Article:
Iran’s Khamenei Backs Hardline Election Field After Backlash

The Supreme Leader of the Islamic Republic of Iran Ayatollah Ali Khamenei waves after speaking to a group of laborers in Tehran, Iran on April 26, 2006. (Source: Bloomberg News)

Iran’s Khamenei Backs Hardline Election Field After Backlash

Iran’s Supreme Leader Ayatollah Ali Khamenei backed a decision to limit June’s presidential election to a field of mostly hardline candidates, brushing aside warnings that a lack of real choice could undermine the legitimacy of the vote at a sensitive time for nuclear negotiations.

Earlier this week, the Guardian Council, a top constitutional body that is appointed by Khamenei and vets elections, disqualified dozens of established politicians and current officials in the Rouhani administration from standing in the June 18 poll. It finalized a list of seven, mainly hardline, conservative candidates.

The shortlist has drawn heavy criticism from across Iran’s highly-polarized political spectrum with both reformists and conservatives expressing concern that it could dampen turnout and hurt legitimacy at a time of widespread discontent over the economy, harsh crackdowns on dissent and the handling of the coronavirus.

“The honorable Guardian Council, in accordance with its obligations, did what it had to do and and saw as necessary, it identified the candidates,” Khamenei told parliament in a statement on Thursday, in a clear signal that he doesn’t intend to intervene.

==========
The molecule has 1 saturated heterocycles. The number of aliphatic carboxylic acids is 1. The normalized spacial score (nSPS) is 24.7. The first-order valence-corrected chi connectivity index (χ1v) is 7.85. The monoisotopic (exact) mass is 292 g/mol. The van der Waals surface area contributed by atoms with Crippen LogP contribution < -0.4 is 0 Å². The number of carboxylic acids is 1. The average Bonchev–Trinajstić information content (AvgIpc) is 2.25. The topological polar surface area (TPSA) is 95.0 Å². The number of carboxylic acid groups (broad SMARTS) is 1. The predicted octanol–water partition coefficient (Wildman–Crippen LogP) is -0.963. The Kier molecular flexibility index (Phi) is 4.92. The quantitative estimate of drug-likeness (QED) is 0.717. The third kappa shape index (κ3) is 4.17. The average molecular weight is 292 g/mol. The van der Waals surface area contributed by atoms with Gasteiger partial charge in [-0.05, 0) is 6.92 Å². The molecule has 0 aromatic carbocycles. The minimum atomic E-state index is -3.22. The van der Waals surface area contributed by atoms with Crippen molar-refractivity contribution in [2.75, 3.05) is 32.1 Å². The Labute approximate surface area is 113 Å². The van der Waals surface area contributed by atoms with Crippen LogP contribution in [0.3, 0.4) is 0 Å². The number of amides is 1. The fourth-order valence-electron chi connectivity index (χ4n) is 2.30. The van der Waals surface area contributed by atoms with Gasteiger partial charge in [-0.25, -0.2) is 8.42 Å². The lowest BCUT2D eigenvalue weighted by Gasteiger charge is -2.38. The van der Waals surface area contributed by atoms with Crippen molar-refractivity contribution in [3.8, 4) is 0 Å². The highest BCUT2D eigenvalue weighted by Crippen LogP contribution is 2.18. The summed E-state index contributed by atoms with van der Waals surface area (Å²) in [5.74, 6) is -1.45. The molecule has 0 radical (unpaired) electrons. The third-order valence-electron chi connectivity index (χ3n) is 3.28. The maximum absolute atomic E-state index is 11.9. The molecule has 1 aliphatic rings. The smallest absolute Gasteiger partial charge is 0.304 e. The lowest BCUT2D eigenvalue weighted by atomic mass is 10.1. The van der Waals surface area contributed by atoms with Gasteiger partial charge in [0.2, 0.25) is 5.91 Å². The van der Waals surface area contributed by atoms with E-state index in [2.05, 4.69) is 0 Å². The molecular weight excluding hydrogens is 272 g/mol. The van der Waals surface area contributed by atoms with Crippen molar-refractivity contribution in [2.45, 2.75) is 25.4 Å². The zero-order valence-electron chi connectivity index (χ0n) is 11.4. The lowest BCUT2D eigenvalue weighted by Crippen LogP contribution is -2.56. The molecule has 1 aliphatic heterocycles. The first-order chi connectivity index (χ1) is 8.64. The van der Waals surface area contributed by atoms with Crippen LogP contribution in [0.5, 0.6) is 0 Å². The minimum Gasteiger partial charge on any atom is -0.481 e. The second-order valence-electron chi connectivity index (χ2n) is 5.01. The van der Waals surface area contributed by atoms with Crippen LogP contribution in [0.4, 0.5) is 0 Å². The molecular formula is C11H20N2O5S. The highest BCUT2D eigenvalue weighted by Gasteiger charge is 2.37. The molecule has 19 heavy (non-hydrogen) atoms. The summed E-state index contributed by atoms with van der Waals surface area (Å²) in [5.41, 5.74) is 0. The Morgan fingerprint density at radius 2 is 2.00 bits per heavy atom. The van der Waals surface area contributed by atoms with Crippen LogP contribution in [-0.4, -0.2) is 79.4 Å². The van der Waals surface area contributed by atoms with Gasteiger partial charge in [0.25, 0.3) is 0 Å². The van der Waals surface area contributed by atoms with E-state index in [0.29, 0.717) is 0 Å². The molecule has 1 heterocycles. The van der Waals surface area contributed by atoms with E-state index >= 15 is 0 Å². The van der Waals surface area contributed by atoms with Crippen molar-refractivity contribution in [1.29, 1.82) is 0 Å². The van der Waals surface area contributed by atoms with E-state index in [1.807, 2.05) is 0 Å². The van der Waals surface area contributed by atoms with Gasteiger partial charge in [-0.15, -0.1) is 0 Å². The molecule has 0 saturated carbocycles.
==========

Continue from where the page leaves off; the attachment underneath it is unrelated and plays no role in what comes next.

“Take part in the elections, these elections are yours and see them as your own and use God’s help to guide you toward what is right and the person who deserves it, and go to the polls and vote,” he said, according to the semi-official Tasnim news agency.

Hardline Front-Runner

The line-up leaves close Khamenei ally and current judiciary chief, Ebrahim Raisi, as the leading candidate. An ultra-conservative cleric who is liked by the Islamic Revolutionary Guard Corps, Raisi is widely seen as the supreme leader’s preferred successor yet has little popularity among Iran’s urban, educated middle class.

The election comes as world powers and the administration of moderate President Hassan Rouhani hammer out an agreement to revive the 2015 nuclear accord abandoned by former U.S. President Donald Trump. While Raisi has been hostile to the accord, he’s unlikely to scuttle talks in Vienna while they have Khamenei’s backing, though he may try to influence his position on the agreement and wider foreign policy.

The vote is expected to draw one of the lowest turnouts on record. On Tuesday, the semi-official Fars news agency, which is closely aligned to hardline factions, said the latest polling data indicated a 53% turnout next month, with 72.5% of those who plan to participate voting for Raisi.

“As a member of the council, I’ve never found a decision by the Guardian Council to be so indefensible until now,” Sadegh Amoli Larijani, an influential senior cleric, Guardian Council member and the former head of Iran’s judiciary, tweeted on Tuesday.

More than 580 people were disqualified from the presidential race by the Guardian Council, including Larijani’s brother, Ali. The former parliament speaker who was seen as the most credible rival to Raisi, is an influential conservative politician who is close to Rouhani and supports the nuclear deal.

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